There are generally three schools of thought on combining finances:
- All In: All money is shared in joint accounts.
- Separate: Both partners keep all money separate.
- Yours, Mine, Ours: Each partner keeps some money separate but have a joint account for shared expenses.
Whatever method you choose, the key to successfully combining finances is communication. Money has to be an ongoing conversation in your relationship. You and your partner have to be on the same page financially, and that should happen well before you move in together or get married. When things start to get serious, it’s time to get financially naked.
In cases where one partner vastly outearns the other, it’s not fair to split expenses 50/50. Instead, each partner should be paying the same percentage towards joint expenses, not the same dollar amount.
It’s easier to be on the same page when you have shared goals. If you long to buy a home and your partner is happy living in an apartment, it’s going to be tough to convince them to curb their spending in order to save for a downpayment.
There are a lot of things a couple can compromise on, but financial issues aren’t one of them. If the two of you have vastly different outlooks and spending/saving habits and you can’t find a way to come together, you are going to have a lot of fights over money.
Question #4 Living Paycheck to Paycheck
I want to learn how to stop living check to check. I’m a teacher, my wife stays home with our toddler, and there is never enough money. We’ve made the responsible choice to not have another child due to money issues.
Mortgage, school loans, car payments, etc….it all leaves us with an inability to save. We have no savings, which is a scary place to be. All of the financial advisors lead with what to invest in. But how can I get the $5,000 actually to need a financial advisor?!??!
It should be noted we have poor credit and no longer use credit cards. It’s cash only, and it goes quickly!!
You don’t need a financial advisor but what you do need is an emergency fund. If you have no savings at all, start with $1,000. That means you have to save just $2.75 a day for one year. But you want to invest, which is good. Everyone should be investing. So let’s find a way to get $5,000, which is about $14 a day, or $420 a month.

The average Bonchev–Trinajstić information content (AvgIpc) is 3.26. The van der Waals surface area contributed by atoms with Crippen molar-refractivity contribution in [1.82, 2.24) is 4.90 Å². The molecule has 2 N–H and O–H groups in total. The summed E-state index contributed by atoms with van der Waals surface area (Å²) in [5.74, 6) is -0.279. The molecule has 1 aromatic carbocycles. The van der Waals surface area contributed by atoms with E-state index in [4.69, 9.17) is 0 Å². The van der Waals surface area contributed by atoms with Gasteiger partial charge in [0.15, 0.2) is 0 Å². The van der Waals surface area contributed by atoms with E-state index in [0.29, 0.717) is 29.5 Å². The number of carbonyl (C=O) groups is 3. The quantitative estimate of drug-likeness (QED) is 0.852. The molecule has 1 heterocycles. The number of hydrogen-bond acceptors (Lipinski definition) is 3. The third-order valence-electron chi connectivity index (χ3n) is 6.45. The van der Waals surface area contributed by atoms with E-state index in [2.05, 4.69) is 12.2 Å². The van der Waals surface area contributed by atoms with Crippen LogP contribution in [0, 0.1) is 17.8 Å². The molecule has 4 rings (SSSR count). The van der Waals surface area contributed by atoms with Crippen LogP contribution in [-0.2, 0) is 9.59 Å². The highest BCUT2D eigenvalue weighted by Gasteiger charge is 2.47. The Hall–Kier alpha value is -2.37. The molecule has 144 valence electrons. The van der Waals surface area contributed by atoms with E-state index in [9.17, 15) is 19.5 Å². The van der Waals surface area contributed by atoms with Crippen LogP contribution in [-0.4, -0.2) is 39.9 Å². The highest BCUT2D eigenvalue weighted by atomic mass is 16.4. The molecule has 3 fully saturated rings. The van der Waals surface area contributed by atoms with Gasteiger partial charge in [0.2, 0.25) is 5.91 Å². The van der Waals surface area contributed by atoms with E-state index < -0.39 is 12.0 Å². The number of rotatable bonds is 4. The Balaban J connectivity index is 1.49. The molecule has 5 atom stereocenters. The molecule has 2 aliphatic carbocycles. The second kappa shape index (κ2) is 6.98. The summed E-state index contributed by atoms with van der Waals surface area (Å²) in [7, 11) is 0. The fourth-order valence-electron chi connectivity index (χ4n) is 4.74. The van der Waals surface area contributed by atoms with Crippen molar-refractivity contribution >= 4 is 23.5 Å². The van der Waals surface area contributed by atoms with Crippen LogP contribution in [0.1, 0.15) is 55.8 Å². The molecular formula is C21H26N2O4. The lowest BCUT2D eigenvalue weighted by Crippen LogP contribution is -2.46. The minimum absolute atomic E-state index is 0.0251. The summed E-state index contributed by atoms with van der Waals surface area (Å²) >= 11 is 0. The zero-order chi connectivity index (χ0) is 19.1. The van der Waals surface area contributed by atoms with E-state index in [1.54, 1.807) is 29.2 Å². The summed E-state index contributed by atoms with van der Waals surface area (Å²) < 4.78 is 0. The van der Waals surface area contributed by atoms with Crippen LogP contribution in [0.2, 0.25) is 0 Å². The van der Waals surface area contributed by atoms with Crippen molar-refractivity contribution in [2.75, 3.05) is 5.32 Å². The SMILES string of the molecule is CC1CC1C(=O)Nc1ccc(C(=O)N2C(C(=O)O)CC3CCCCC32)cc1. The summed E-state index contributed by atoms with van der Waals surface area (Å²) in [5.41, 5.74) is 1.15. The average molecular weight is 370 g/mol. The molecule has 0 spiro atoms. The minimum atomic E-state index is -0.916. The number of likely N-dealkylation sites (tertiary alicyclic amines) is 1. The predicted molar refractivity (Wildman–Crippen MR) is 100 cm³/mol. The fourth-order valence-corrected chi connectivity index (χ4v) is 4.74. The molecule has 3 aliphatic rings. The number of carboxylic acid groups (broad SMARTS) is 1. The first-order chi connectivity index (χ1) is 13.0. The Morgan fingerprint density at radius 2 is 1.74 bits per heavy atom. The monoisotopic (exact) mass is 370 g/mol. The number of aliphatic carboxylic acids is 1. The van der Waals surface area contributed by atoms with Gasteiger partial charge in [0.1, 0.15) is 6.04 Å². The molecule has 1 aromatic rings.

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Here’s how to find that money. First of all, your wife needs to be bringing in some money. There are plenty of jobs a stay at home parent can do from home. In the position the two of you are in, she doesn’t have the option of not earning any money at all.
Secondly, you need to go through all of your monthly expenses. You can use Mint to make this easy, but for the first month, it might be better to list them all at by hand. Having to write them out can make them seem more real than staring at them on a computer screen.
There is almost certainly some fat you can trim. Speaking of Trim, you can use it to find and cancel recurring monthly expenses you should be cutting like streaming music services, gym memberships (anyone can work out at home for free), or subscription boxes. You can also use Billshark to negotiate better rates on things like your internet and cell phone bills.
Once you have a number for the total, you’ll be saving each month after making these cuts, set up a Betterment savings account. You can set up an automatic deposit each month that will send that money to the savings account, so you don’t have to do it manually.
Once you have your emergency fund and money to invest, you can learn how to get started here.
Question #5 Capital Gains
Hey guys! I absolutely love your show. It is life-changing, and now I am sharing with all my loved ones.
I have some questions about investments. I’m 31. I was about to start buying GOLD ETFs for my portfolio, but then I found out there is a 28% tax on its capital gains once it’s sold. Does that mean I am not supposed to sell it until I retire/become financially independent?
When creating a portfolio like the Golden Butterfly or All-Weather Portfolio am I suppose to sell parts of it throughout its life cycle or do I just buy at a constant rate averaging gains and losses until I retire/become financially independent?
We detailed both the Golden Butterfly and All-Weather Portfolios in a previous 5 Questions episode. Since March 2019, Andrew and Laura’s portfolio has shown high returns for the more conservative investments. The Vanguard Total Stock Market Fund returned 3.6%. Bonds returned 3.71%. Gold returned a whopping 23.34% and long-term bonds about the same, 23%.
The purpose of both the GB and AW portfolios is that it gives you a holistic asset allocation; when one thing is doing poorly, something else is doing well enough to make up for it. Gold is a vital piece of this. Yes, there is a tax but only when you sell. These are meant to be long-term investments so if you want to minimize taxes; you can buy gold or create the GB or AW portfolios inside your Roth IRA. The money is taxed going in, grows tax-free, and can be withdrawn after age 59 1/2 tax-free.